"I graduated early from Manhattan High School and started working at Timberline Cabinetry the following day. I have had a passion for creating things and woodworking ever since my freshman year when I built a bed with my dad. In high school, I took woodworking and engineering design courses that helped prepare me for this job and further grow my passion for woodworking. During my last few months of high school, I found myself spending most of my days in the woodshop at school, so working at Timberline and doing what I love daily just made sense.
I decided to graduate early because I had reached the point where I had all of my high school coursework done, and before I started college I wanted to go out and do something stimulating and productive with my time. I decided working full-time (and saving money!) for six to eight months before college would be more advantageous for me than sitting in a classroom and waiting.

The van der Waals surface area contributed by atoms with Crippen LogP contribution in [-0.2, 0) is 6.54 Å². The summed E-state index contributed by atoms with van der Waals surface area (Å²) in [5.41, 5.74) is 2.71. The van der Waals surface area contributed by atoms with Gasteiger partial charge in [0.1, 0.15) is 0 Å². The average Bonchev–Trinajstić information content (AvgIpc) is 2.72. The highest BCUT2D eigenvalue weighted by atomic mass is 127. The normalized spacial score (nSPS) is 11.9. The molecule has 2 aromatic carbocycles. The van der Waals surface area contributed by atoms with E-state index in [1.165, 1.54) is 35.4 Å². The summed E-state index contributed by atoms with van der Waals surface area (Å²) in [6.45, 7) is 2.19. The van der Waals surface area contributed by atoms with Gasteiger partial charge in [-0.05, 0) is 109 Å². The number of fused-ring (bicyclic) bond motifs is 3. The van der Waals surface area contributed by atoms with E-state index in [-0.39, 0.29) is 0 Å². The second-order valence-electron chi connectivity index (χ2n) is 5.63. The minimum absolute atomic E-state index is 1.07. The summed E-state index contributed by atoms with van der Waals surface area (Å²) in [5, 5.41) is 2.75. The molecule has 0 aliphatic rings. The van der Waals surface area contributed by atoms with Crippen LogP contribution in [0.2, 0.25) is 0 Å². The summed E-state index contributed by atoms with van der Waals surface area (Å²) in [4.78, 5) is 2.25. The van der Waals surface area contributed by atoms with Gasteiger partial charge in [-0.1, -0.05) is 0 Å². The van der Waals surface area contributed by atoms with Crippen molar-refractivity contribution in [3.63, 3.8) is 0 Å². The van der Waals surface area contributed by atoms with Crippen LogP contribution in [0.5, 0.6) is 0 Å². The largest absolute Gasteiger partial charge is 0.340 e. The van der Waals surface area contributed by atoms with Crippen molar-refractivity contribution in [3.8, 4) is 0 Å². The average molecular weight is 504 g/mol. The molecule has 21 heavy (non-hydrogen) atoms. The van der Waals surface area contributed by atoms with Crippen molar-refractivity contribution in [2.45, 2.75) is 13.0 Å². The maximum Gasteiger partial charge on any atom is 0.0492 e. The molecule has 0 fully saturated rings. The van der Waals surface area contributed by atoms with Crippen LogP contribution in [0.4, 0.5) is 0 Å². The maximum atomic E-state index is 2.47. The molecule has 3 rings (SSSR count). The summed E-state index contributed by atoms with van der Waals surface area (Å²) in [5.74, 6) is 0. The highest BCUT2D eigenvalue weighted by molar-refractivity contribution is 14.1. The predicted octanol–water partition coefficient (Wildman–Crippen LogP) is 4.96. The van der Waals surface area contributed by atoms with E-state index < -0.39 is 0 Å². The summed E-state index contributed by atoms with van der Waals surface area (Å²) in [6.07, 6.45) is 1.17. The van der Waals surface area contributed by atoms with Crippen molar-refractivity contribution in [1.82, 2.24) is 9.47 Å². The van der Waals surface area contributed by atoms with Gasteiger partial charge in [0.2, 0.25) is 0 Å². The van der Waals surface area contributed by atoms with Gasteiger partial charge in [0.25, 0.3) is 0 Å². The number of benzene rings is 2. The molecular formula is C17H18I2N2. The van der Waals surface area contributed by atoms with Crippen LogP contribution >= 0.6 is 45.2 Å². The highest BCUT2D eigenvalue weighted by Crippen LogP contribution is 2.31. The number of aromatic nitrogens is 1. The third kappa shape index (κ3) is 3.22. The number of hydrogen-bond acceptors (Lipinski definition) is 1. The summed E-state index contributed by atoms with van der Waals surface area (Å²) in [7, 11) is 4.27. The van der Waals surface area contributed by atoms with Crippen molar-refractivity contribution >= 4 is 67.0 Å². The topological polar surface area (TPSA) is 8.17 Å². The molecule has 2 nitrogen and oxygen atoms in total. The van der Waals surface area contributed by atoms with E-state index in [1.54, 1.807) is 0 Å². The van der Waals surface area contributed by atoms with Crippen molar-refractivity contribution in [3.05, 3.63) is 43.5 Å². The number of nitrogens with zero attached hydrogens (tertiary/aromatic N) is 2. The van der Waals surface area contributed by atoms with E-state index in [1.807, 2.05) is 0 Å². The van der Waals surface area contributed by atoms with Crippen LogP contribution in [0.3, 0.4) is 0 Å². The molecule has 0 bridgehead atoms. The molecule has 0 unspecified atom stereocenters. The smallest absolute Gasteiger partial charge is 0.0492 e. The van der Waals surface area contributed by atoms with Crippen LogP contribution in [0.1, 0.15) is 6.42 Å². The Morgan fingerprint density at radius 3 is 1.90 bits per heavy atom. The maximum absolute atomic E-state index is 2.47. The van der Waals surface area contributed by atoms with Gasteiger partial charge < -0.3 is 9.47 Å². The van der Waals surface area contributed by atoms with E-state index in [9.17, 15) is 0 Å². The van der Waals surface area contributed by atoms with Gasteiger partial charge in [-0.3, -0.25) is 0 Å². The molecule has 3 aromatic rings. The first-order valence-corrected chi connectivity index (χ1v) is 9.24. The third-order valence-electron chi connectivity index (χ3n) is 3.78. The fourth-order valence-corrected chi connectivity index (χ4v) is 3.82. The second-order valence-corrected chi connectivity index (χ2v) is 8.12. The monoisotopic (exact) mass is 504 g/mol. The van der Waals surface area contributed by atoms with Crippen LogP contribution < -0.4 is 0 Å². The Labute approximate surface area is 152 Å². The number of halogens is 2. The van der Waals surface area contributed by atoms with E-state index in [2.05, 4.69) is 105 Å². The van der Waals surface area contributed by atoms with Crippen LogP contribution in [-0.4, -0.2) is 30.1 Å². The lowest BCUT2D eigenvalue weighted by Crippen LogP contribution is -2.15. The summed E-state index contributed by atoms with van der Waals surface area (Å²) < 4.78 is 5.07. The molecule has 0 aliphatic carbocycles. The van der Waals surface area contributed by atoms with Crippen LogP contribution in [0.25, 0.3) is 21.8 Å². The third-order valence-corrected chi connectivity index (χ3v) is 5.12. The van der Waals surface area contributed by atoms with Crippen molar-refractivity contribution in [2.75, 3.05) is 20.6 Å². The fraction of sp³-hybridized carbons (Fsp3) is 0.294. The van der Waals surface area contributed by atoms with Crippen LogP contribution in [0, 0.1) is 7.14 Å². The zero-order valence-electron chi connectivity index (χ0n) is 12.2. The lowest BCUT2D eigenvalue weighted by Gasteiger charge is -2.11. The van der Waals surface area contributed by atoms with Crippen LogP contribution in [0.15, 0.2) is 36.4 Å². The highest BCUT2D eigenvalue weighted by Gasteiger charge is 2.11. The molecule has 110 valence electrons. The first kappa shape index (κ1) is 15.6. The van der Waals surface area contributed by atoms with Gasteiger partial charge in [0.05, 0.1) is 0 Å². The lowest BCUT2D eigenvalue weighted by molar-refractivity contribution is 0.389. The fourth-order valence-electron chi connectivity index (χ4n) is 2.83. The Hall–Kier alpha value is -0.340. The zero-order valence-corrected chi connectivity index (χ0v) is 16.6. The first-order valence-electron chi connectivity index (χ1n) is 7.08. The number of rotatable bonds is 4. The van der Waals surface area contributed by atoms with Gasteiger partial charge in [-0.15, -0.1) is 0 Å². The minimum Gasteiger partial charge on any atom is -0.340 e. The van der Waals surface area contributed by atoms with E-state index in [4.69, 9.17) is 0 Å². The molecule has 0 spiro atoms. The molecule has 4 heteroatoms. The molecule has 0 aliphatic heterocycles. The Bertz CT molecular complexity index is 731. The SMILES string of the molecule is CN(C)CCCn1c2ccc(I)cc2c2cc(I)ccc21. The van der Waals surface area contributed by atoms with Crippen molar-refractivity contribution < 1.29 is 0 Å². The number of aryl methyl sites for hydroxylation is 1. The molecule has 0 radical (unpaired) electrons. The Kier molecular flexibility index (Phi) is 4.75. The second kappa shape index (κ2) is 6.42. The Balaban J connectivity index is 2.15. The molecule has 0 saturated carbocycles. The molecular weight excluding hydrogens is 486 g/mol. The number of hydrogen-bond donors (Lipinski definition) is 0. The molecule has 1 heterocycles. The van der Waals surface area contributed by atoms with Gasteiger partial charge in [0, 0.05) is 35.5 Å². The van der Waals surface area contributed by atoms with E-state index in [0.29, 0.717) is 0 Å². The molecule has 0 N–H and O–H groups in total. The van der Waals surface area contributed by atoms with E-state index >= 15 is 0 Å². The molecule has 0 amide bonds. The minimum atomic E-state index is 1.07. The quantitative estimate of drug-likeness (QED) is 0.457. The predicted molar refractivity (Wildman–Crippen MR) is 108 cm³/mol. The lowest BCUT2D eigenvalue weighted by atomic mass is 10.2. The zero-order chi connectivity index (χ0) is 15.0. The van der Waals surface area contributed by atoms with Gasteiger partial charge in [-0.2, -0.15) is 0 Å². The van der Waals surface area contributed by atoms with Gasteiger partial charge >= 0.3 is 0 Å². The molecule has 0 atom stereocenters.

Working at a small company like Timberline gives me the chance to continually learn new skills that may transfer someday to whatever challenges I may face. My job title is Project Administrator, which ultimately involves a lot of clerical assignments working alongside estimators and project managers. When those tasks are done, I’m also given the opportunity to do a wide variety of tasks and gain new experiences. For example, the company needed a new online catalog, so I assembled a miniature photo studio in the paint booth, photographed products and edited the images.
My work philosophy is to make yourself valuable. Look at what needs to be done, is not being done, and do it. Make yourself an asset. This means when I finish my office work, I also get to spend time working in the shop, helping along the assembly process, stimulating my interests and expanding my skillset.
For college I plan on attending the University of Oregon where I will major in political science on a pre-law track. In the meantime, I am enjoying the opportunity to gain practical experience through a flexible job that presents different hurdles daily. I perceive this as a steppingstone, a starting point, an opportunity. My advice for others is if you do not know what you want to do, choose a field that gives you flexibility. Trust your abilities and what you know; however, always make an effort to keep learning."
— Ben Whitten, project administrator, Timberline Cabinetry